One open source guy's opinion on whether or not we should have these things at all
Patents get a bad rap here in open source land. And in my opinion, as many others, rightfully so. Nothing stifles innovation like some big company squatting on their IP to better control the market and extract as much money from it as possible, advancement of the species be damned. But maybe I’m getting ahead of myself. Maybe there’s some kind of justification for the patent system…? Well, get out your tinfoil hats, kids, cuz we’re going to dig into this!
photo courtesy of http://www.paulduane.net/tag/tinfoil-hat-tuesday/
First, let’s normalize our data set. The patent system goes back to 1790, the first incarnation allowing for 14 years of “I own this and you don’t” from the time of issuance. In 1836 it became 21 years, in 1861 it became 17 years, and in 1994 it became 20 years from first filing (although, design patents are 15 years). But you don’t just get to keep the patent for that long. You’ve also got maintenance fees to pay every few years (again, except for design patents). We’ll get back to the maintenance fees in a bit. But getting a patent in the first place can take upwards of $30,000 and three years.
At this point I’ll let you in on a little secret: I’m not totally against patents. Not in principle, anyway. I mean, if an entity is going to go the trouble of creating something that takes a substantial amount of time and money to pull off, then they ought to be able to recoup their investment and a little extra green to make it worth their while. This is, of course, assuming that the product in question doesn’t suck and they actually can make their money back. But I get it, and I support it. But 20 years?? It seems gratuitous to me after five. Maybe even after one. If I were king of the patent office, you’d get one year. If you can’t get your investment back after one year, your product probably sucks and you should have tried harder.
So that’s my first big beef with the MAN and his patent system: 20 years is 19 too long. You’re effectively holding the general population hostage and crippling our technological advancement intentionally to let big companies extract the most money possible out of us (I did tell you to get out your tinfoil hat for this). Definitely uncool.
I pick one year somewhat (meaning completely) arbitrarily, but my number is definitely not zero. Why? Because if a company doesn’t stand to turn an obvious profit, they’re not going to bother in the first place, and we consumers would be worse off for it. The number one goal of a company is to turn a profit, and the primary levers to do so are 1) maximize retail price and 2) minimize cost. (And there are lots of peripheral means - customer service and such - but those are the big two, IMO.) Maybe a privately-held company could demonstrate something like altruism, but certainly a publicly-held company will only operate in its own interests. No? Look at pharmaceuticals: It’s more lucrative for them to pay off opioid death settlements than it is to stop making the drug and save lives. Look at Volkswagen: they made more money by lying about their emissions to keep their vehicles performing well (as in fun to drive) while polluting the environment than they would by actually reducing emissions and making the cars slower. But they got caught. D’oh!
My point is that public companies don’t work for your benefit, they work for their own. As such, it’s all about the bottom line and how to make it grow. And a 20-year patent term only works to their benefit, not yours. But we still want them to be making things, so throw them a bone. OK, you can have three years. Then shut up and get back to work. Stop employing lawyers to make you more money. We want to incentivize the monsters to keep making good, original and innovative products, but it can’t be a hinderance to the rest of the world.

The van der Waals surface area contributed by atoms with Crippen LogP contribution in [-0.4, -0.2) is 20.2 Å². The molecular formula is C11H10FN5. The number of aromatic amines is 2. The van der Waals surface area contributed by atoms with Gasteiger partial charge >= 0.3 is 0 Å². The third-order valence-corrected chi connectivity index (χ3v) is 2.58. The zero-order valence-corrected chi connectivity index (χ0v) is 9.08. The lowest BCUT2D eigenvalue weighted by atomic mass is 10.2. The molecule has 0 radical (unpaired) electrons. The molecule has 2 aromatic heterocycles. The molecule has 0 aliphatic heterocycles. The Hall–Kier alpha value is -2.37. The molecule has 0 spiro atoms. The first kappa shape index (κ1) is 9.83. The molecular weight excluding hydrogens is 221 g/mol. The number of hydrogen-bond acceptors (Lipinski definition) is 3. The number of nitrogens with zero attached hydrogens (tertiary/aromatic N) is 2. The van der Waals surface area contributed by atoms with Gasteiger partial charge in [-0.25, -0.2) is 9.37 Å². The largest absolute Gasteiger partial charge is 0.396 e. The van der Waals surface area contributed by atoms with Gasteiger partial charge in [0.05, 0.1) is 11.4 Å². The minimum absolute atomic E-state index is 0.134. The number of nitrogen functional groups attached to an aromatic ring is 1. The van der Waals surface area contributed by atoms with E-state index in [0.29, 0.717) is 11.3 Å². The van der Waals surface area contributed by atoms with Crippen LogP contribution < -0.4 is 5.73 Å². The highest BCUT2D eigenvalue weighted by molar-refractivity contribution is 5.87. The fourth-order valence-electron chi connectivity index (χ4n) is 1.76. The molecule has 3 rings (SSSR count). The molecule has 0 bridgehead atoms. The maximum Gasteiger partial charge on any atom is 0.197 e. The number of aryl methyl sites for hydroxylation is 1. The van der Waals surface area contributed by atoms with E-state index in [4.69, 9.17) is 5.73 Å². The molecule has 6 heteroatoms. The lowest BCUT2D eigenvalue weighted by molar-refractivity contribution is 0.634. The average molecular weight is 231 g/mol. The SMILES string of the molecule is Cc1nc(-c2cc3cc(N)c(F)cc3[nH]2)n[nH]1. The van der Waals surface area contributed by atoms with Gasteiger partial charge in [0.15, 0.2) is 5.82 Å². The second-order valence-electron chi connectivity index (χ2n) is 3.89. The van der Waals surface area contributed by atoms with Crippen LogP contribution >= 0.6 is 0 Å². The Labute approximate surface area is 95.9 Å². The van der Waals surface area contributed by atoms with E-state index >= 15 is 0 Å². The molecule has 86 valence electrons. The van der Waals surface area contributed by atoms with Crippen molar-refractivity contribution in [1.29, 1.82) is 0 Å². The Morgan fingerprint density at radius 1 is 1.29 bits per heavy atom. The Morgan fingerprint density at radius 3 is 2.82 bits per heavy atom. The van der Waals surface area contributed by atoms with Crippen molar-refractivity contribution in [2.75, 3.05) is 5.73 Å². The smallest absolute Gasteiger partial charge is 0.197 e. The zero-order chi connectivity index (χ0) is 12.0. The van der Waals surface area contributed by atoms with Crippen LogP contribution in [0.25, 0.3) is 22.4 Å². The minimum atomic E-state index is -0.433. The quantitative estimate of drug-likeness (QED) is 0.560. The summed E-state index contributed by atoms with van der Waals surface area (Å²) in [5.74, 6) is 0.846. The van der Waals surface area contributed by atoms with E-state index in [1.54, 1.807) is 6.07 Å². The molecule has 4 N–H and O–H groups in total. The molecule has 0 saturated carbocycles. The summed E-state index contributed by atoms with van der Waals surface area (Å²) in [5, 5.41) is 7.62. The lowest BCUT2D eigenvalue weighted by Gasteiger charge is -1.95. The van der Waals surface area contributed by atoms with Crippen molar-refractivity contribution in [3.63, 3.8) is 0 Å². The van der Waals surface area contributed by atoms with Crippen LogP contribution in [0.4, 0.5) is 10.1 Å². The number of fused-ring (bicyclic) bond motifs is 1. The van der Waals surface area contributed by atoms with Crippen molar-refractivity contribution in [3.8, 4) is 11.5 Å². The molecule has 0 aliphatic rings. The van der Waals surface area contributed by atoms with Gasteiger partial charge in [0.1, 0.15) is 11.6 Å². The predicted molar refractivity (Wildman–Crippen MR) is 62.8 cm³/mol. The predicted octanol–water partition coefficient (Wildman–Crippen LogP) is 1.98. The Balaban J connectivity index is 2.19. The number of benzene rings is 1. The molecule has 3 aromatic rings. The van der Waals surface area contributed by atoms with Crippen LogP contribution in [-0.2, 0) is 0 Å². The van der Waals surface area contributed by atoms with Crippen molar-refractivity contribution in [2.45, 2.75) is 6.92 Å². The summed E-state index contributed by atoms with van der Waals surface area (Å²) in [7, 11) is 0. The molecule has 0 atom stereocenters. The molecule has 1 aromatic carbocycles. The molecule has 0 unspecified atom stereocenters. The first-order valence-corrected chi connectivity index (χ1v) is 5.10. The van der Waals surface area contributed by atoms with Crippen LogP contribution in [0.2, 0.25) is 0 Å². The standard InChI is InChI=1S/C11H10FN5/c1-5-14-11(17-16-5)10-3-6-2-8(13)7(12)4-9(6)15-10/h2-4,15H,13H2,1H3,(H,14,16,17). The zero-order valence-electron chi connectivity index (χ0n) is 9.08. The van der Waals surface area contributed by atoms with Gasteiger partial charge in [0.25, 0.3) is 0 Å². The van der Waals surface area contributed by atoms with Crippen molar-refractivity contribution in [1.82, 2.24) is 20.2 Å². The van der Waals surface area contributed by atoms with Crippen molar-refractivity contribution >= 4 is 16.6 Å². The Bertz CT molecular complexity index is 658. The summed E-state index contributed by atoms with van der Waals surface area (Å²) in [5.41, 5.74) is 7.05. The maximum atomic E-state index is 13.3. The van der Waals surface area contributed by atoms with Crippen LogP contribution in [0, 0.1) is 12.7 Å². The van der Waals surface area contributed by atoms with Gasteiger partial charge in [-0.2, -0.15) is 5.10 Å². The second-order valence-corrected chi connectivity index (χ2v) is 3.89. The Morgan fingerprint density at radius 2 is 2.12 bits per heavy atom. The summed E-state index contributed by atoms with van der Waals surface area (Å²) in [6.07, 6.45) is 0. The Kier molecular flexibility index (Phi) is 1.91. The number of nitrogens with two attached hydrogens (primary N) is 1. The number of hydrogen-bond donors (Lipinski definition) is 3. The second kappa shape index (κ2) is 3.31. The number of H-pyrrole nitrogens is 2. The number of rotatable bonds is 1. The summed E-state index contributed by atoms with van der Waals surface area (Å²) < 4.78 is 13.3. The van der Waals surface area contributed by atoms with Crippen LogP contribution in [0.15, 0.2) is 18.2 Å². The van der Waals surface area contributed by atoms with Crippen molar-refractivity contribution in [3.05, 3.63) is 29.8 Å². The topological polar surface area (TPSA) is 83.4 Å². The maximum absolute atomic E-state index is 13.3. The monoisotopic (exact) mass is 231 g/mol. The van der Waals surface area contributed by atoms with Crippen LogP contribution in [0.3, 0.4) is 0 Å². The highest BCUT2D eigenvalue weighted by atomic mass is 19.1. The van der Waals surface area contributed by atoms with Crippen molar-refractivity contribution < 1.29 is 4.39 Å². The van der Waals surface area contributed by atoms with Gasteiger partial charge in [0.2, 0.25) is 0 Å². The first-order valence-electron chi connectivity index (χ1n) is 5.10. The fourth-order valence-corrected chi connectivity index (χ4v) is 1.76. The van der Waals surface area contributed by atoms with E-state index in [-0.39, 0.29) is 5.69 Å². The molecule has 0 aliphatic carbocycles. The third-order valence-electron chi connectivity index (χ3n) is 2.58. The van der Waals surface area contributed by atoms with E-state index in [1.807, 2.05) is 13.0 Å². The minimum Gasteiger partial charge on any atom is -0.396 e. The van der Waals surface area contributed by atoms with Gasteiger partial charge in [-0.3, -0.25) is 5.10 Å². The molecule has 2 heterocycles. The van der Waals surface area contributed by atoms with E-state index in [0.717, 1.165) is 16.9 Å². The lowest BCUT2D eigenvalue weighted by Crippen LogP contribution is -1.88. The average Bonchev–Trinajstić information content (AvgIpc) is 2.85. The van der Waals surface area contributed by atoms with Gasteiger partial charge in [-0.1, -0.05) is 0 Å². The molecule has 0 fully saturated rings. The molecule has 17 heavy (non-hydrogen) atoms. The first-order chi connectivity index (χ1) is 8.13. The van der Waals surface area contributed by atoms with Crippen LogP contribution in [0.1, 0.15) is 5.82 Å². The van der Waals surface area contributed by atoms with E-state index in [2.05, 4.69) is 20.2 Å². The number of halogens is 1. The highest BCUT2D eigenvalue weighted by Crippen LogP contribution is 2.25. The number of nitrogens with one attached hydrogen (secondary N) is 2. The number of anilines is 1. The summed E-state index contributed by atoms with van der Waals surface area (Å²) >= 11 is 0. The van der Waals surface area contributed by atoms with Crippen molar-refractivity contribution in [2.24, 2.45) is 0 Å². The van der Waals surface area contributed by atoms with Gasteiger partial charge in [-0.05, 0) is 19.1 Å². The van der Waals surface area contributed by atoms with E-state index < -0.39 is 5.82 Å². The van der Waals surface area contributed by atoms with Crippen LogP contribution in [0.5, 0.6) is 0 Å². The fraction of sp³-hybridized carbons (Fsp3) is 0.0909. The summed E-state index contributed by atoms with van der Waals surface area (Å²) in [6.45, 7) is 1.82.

Now let’s talk about the “maintenance fees.” Beyond paying for the general services of the patent office, it is speculated that these fees will somehow spur innovation, presumably because the fees increase proportionally with the length of time the patent is held. But did you check that link to the fee schedule? Only in rare cases do they exceed $10,000. So, lemme get this straight: Google submits thousands of patents every year, and you’re going to force them to let a patent lapse and innovate over a $10,000 maintenance fee? Or a pharmaceutical company? No, you’re really not.
photo courtesy of http://www.quickmeme.com/meme/35qkzm
Now cinch down your tinfoil hats for a sec. Why do those fees seem so proportionally low? Because the same companies that have to pay them lobby (ok, bribe) to keep them that way. More than that, with the number of patents they have to service, the patent office is still bringing in a hefty sum of cash - around three billion dollars in 2016. Sounds like a little quid pro quo, don’t you think? The government is still getting their cut through the patent office, and anyone that might be in a position to do something about it is getting their cut through lobbying efforts (yeah, bribes). Foxes guarding the henhouse.
Back home at SFE, we don’t do patents. We don’t keep any IP. We hardly keep any secrets. Running a company in this environment is hard. Competition is ever-present and always pushing us to do our best because it’s the only way to differentiate ourselves. But the pursuit is less about the bottom line and more about moving us forward as a species. The more that’s commonly known, the less likely that we somehow slip back into the dark ages.
That said, we absolutely do need some amount of protection. A company that’s willing to go out on a limb to make something that requires relatively greater amounts of time and money should be able to make back their investment and more to insure their own growth. But 20 years is a big chunk of a lifetime, and technology moves fast. It’ll move much faster if we actually let it.